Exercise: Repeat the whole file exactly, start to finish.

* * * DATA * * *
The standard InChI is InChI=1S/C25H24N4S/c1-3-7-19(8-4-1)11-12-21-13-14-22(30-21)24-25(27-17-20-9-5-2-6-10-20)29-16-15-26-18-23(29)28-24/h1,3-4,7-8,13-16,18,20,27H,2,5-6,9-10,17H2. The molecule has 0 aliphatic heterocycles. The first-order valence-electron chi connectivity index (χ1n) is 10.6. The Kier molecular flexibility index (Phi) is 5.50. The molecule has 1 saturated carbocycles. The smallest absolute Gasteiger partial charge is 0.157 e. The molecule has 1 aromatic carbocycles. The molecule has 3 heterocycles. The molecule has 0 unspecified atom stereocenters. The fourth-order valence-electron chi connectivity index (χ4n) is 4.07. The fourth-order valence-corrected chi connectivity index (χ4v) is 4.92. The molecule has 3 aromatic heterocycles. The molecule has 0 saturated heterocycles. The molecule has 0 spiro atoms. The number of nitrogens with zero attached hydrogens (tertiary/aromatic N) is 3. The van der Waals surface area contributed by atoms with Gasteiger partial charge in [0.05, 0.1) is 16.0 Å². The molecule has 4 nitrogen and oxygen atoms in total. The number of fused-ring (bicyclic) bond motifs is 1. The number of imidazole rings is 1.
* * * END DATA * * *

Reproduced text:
The standard InChI is InChI=1S/C25H24N4S/c1-3-7-19(8-4-1)11-12-21-13-14-22(30-21)24-25(27-17-20-9-5-2-6-10-20)29-16-15-26-18-23(29)28-24/h1,3-4,7-8,13-16,18,20,27H,2,5-6,9-10,17H2. The molecule has 0 aliphatic heterocycles. The first-order valence-electron chi connectivity index (χ1n) is 10.6. The Kier molecular flexibility index (Phi) is 5.50. The molecule has 1 saturated carbocycles. The smallest absolute Gasteiger partial charge is 0.157 e. The molecule has 1 aromatic carbocycles. The molecule has 3 heterocycles. The molecule has 0 unspecified atom stereocenters. The fourth-order valence-electron chi connectivity index (χ4n) is 4.07. The fourth-order valence-corrected chi connectivity index (χ4v) is 4.92. The molecule has 3 aromatic heterocycles. The molecule has 0 saturated heterocycles. The molecule has 0 spiro atoms. The number of nitrogens with zero attached hydrogens (tertiary/aromatic N) is 3. The van der Waals surface area contributed by atoms with Gasteiger partial charge in [0.05, 0.1) is 16.0 Å². The molecule has 4 nitrogen and oxygen atoms in total. The number of fused-ring (bicyclic) bond motifs is 1. The number of imidazole rings is 1.